(The Dreaming Media . . .)
Arnie Mindell expands the meaning of the word “dreaming” to include many of the behaviors we do unconsciously while we are “awake” during our day to day activities. Thinking in POP terms, I realized after listening to Keillor’s monologue, that he was “dreaming” as a part of the collective field. From that awareness has emerged this new protocol, a structured way to deal with media-related emotional issues using this new HBLU therapy model. Without going into the details of the structured protocol, let me present what underlies the “Dreaming Media.”
The “Dreaming Media” We are living in the information age. We are bombarded constantly by information in all manner of different and insidious forms. Some of this information we actively seek. But other information which influences us is less intentional. Such information is essentially like any other form of pollution: we get contaminated by it, leading to profound consequences for us, both personally and societally.
The most pernicious element of the pervasive influence of media pollution on our lives is that it generates an overwhelming feeling of hopelessness by portraying ever increasing violence to people and to the earth. Even more importantly, energetically and emotionally, we end up experiencing a profound feeling of lack of safety. This becomes true in many different contexts: in our body, our school, our neighborhood and, sadly, in our relationship with the archetypal stranger. More than any other theme repetitively promulgated by the media, this message, that we are no longer safe in our world, continues to present itself to us as “news.”
Theoretically, the media is dreaming because it has become the channel or vehicle for what Arnie calls the unconscious “collective information float,” that is, those parts of us which each of us disavows and judges as negative or bad. We are uncomfortable with these parts of ourselves because they are primitive, powerful and highly charged emotional energies. This is what C.G. Jung called our “shadow.”
Violence and sex are becoming more graphic and in your face via the media because of some fundamental lack of acknowledgment of these primitive parts within us. What this suggests is that we are not constructively dealing with our sexuality and other primitive impulses, such as anger and rage. In all probability, we were told when young that our sexuality was not beautiful and natural, and that our angry responses to frustration were not acceptable. So, from a very young age, because we were taught and conditioned to believe that these basic and essential aspects of ourselves were bad and inappropriate, we have, in turn, conveyed these same messages to our own children. Hopefully, more aware and caring parenting practices are growing, but I question to what degree these more “enlightened” views are actually integrating into the culture at large. This, too, worries me.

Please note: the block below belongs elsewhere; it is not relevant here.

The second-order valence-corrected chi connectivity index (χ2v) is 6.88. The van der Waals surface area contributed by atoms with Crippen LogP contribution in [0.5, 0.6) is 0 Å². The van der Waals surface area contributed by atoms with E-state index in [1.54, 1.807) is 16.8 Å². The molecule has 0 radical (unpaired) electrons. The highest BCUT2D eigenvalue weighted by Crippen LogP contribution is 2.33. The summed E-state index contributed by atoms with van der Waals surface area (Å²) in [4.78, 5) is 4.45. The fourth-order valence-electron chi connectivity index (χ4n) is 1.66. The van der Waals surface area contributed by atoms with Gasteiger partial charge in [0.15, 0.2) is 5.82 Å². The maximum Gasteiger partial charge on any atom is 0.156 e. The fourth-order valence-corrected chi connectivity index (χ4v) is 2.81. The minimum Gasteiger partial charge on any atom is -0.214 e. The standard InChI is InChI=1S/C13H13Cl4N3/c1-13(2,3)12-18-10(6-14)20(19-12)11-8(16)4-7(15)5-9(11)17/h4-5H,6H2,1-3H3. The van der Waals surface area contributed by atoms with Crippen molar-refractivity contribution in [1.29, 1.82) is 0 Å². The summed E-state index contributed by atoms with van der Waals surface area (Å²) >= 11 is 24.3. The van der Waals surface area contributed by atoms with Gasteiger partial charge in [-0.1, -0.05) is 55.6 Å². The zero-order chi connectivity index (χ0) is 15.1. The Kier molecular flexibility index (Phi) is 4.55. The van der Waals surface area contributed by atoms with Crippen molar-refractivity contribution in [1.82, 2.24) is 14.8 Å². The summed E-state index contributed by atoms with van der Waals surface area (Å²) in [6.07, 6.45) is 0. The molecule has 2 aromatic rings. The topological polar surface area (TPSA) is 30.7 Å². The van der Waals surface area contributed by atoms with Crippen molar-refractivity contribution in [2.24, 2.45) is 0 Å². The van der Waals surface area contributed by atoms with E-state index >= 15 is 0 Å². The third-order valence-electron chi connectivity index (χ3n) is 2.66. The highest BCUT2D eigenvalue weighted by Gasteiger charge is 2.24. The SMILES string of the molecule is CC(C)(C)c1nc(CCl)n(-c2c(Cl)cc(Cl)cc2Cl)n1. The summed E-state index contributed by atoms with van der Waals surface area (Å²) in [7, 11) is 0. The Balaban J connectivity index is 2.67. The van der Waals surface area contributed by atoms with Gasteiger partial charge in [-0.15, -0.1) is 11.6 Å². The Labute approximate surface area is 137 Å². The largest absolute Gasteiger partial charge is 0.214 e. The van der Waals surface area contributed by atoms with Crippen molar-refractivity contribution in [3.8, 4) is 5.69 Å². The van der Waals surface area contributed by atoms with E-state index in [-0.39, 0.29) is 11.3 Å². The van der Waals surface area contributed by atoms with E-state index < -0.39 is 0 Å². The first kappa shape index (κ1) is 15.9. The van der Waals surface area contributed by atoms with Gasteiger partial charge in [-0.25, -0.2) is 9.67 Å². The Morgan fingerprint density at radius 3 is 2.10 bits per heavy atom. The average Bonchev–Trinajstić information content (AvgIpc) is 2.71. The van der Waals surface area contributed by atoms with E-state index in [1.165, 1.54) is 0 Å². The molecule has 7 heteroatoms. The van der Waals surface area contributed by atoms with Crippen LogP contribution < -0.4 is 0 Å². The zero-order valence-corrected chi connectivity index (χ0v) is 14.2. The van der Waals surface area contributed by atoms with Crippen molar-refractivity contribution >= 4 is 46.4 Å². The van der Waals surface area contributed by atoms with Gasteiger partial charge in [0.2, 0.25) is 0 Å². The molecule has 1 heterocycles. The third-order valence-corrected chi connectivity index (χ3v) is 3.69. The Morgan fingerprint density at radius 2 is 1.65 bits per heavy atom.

I do want to acknowledge that it cuts both ways in regards to the media, and this concern of mine addresses only the shadow side of the disavowed parts of ourselves. We just as quickly and unconsciously split off parts of ourselves that most people would characterize as “positive:” the heroic, the Divine and the lover, to name just a few. Great art (through all forms of media) has always inspired us to acknowledge and to aspire to these most uplifting aspects of self. But this article concerns itself with a discussion about how our own personal difficulties in dealing with “undesirable” parts of ourselves end up contributing to a larger, more threatening collective shadow which is becoming more powerfully expressed through all forms of the media.
Since we are all part of the collective field, we are all channels for disavowed or split-off emotional material from others, often very dark and shadowy. To give you an example, in a process-oriented group, it may happen that the person sitting next to me is very uncomfortable with his anger. He does not like to get angry nor does he like anyone else getting angry. Anger is scary for him. Psychologically, he disowns his “angry part.” Strangely, a person on the other side of the room will soon find them-selves becoming very angry. This person has become a channel for the emotional energy of the person who disowns his anger. The expression of that anger is often strong and threatening, exactly what the first person is so uncomfortable with. This is a phenomenon of the collective unconscious group field. And it is happening on a global scale with each one of us participating “unconsciously” and contributing to the collective group field.